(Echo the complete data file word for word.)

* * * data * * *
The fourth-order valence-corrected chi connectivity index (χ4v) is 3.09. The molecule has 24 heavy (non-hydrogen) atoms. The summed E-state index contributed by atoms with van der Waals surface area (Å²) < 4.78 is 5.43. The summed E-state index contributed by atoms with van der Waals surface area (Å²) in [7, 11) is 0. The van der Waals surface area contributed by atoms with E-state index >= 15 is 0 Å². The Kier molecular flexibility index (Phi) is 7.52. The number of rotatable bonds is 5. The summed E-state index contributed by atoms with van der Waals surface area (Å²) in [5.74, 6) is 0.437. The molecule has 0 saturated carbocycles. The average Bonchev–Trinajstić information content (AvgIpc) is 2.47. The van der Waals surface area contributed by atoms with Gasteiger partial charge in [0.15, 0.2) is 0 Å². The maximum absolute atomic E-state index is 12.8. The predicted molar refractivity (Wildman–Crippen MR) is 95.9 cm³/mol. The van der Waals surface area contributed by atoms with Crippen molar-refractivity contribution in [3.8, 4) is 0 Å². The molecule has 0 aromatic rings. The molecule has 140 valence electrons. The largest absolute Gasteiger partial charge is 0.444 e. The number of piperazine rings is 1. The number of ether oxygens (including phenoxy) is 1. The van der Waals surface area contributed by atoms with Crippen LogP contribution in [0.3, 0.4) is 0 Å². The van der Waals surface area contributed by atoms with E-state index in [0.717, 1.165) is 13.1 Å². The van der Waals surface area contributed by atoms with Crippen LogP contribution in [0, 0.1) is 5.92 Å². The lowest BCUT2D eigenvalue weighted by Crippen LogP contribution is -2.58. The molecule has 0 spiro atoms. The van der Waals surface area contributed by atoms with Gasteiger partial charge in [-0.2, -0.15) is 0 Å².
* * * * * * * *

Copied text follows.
The fourth-order valence-corrected chi connectivity index (χ4v) is 3.09. The molecule has 24 heavy (non-hydrogen) atoms. The summed E-state index contributed by atoms with van der Waals surface area (Å²) < 4.78 is 5.43. The summed E-state index contributed by atoms with van der Waals surface area (Å²) in [7, 11) is 0. The van der Waals surface area contributed by atoms with E-state index >= 15 is 0 Å². The Kier molecular flexibility index (Phi) is 7.52. The number of rotatable bonds is 5. The summed E-state index contributed by atoms with van der Waals surface area (Å²) in [5.74, 6) is 0.437. The molecule has 0 saturated carbocycles. The average Bonchev–Trinajstić information content (AvgIpc) is 2.47. The van der Waals surface area contributed by atoms with Gasteiger partial charge in [0.15, 0.2) is 0 Å². The maximum absolute atomic E-state index is 12.8. The predicted molar refractivity (Wildman–Crippen MR) is 95.9 cm³/mol. The van der Waals surface area contributed by atoms with Crippen molar-refractivity contribution in [3.8, 4) is 0 Å². The molecule has 0 aromatic rings. The molecule has 140 valence electrons. The largest absolute Gasteiger partial charge is 0.444 e. The number of piperazine rings is 1. The number of ether oxygens (including phenoxy) is 1. The van der Waals surface area contributed by atoms with Crippen LogP contribution in [0.3, 0.4) is 0 Å². The van der Waals surface area contributed by atoms with E-state index in [0.717, 1.165) is 13.1 Å². The van der Waals surface area contributed by atoms with Crippen LogP contribution in [0, 0.1) is 5.92 Å². The lowest BCUT2D eigenvalue weighted by Crippen LogP contribution is -2.58. The molecule has 0 spiro atoms. The van der Waals surface area contributed by atoms with Gasteiger partial charge in [-0.2, -0.15) is 0 Å².